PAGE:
Thursday, October 12, 2017

Interview with sci-fi author John Adrian Tomlin

Sci-fi author John Adrian Tomlin joins me today and we’re talking about his new novel, The Imaginarium Machine.

Welcome, John. Please tell us a little bit about yourself.
I was born with a genetic disease called merosin deficient muscular dystrophy. I am in a motor wheelchair and I am physically weak and unable to walk. Growing up, I made playing video games my hobby…more like an obsession. It started when I was five years old when got an Atari. After the Atari, I got an NES, then a SNES, PC, N64, Gamecube, Playstation 2, Playstation 3, Wii, and finally a Playstation 4. Today, I’m 35 and still playing.

I have a B.S. in Game Art and Design from Westwood College Online. The goal was to become a game designer, but it’s hard to get a job at the video game companies near me (Rockstar San Diego and High Moon Studios). The closest I got was interning as a tester at Rockstar San Diego. Also, my physical ailment limits me to my full potential.

Game designing is just a different form of storytelling, and since I couldn’t get in the video game industry, I needed a different medium. I decided to write books when, I believe, God gave me the idea of a future E3 conference where they were introducing a new device that allows you to play in your mind instead of the TV which would allow you to interact with all five senses. The plot came later.

Please tell us about your current release.
Well, technically my current release is “The Imaginarium World,” which is the sequel to “The Imaginarium Machine.” I’ll talk about “The Imaginarium Machine” first. It’s about a video game console that lets you play in your mind instead of the television. This opens up the opportunity to fully immerse the player in the game world. The world gets excited for this new device and most people buy it when released. Over time, more and more people buy it and they have fun using it. It’s also being used for other purposes, like talking to a comatose patient or attending class when a snowstorm prevents everyone from going to the school. All was going great until one day a calamity happens where everyone in the Imaginarium Machine becomes trapped inside and unable to get out. An investigation leads to a manhunt for the person or persons responsible and to free everyone trapped inside.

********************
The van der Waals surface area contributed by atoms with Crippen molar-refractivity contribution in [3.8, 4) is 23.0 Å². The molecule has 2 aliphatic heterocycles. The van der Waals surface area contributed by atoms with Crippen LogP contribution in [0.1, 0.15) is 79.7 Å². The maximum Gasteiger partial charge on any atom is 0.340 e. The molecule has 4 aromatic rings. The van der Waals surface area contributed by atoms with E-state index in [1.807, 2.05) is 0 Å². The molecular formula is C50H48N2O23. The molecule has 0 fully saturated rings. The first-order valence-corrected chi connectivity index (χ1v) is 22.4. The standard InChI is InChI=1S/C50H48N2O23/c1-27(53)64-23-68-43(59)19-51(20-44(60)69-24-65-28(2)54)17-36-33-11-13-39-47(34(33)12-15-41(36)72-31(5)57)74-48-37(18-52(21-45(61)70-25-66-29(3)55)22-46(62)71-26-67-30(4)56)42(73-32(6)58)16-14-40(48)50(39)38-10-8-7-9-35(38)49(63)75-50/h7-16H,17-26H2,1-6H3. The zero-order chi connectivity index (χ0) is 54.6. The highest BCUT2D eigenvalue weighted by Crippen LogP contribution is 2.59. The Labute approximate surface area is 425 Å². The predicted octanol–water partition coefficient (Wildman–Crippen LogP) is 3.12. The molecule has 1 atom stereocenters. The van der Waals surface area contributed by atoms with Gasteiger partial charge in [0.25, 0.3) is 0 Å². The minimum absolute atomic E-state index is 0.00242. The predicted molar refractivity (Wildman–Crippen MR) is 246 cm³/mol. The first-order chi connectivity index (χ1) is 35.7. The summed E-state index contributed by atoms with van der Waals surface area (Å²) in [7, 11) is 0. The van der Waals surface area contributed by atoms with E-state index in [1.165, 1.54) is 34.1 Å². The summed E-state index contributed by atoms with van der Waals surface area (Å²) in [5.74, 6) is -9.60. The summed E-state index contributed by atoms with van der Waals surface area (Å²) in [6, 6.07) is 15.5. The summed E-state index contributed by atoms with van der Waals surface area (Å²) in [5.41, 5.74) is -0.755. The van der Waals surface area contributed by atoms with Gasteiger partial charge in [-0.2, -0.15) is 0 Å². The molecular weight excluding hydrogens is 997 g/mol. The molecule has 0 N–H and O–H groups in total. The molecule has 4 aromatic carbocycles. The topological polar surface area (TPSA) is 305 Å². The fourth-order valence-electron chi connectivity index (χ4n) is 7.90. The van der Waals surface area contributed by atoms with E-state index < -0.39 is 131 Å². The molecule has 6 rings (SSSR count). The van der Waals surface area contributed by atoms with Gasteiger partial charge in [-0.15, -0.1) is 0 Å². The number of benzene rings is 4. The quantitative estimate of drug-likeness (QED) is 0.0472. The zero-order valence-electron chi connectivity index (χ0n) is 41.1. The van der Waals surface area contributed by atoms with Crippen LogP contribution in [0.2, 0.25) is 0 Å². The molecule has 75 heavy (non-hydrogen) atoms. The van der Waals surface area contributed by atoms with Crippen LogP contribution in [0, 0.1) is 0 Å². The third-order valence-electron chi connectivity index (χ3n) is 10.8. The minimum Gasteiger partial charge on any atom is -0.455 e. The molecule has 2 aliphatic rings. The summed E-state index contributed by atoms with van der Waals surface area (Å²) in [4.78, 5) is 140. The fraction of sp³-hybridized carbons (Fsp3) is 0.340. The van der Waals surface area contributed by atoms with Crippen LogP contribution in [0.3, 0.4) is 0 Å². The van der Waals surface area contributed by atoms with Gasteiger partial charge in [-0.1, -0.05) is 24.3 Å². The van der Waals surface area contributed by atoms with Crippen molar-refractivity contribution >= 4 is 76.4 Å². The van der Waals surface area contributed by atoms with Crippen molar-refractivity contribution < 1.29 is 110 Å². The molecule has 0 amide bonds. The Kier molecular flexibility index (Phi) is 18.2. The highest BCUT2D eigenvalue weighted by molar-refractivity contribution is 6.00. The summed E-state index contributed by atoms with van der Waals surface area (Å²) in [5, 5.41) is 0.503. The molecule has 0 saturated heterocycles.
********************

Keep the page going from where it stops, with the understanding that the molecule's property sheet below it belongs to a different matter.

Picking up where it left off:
The sequel “The Imaginarium World” takes place five years after the events of “The Imaginarium Machine.” It’s about the aftermath of the calamity and how people live now. In this book, I took inspiration from “The Walking Dead” in that it focuses on characters and the drama that they’re living.

What inspired you to write this book?
I believe that God inspired me because the idea wasn’t something I planned on. Once the idea was implanted in me, I ran with it like a little boy playing with a new toy. I started writing out the idea, and then the plot came out little by little like a movie playing in my head. Nothing was planned ahead of time. I was writing each word, each sentence, and each paragraph one step at a time. It was like I was walking with God in faith that we will write this together and trust that He will guide me in the right direction.

Excerpt from Chapter 1 of The Imaginarium Machine:
 The Conference
“Welcome to E3 2030 on G4. We are your hosts, Axel Wayne and Mandy Kohn. We’re here at the Sony conference, awaiting the news of a next gen gaming console, with rumors that this will blow the competition away.” Axel then turns his head to Mandy.
“That’s right. But what could we possibly expect? What more could we ask for? I just don’t see how we can expand upon what we already have. Even virtual reality has been done to death perfectly with the Xbox World. I guess we’ll just have to wait and see what Sony has up their sleeve.” While Mandy and Axel are talking about rumors and speculation, the background music starts to get louder and the lights dim.
“Well, it looks like we’re about to start, so we’ll see you after the show.” Axel and Mandy turn their heads away from the camera and face the giant screen on the big stage.
The video playing shows clips of the generations of Playstation consoles starting with the original Playstation and ending with the Playstation 5. It also shows how far we have gone with the games graphically, from a pixilated mess to absolute realism. The video ends with an unknown logo that has a resemblance to Playstation. As the music lowers down, the lights go up and the president of Sony Computer Entertainment International comes out.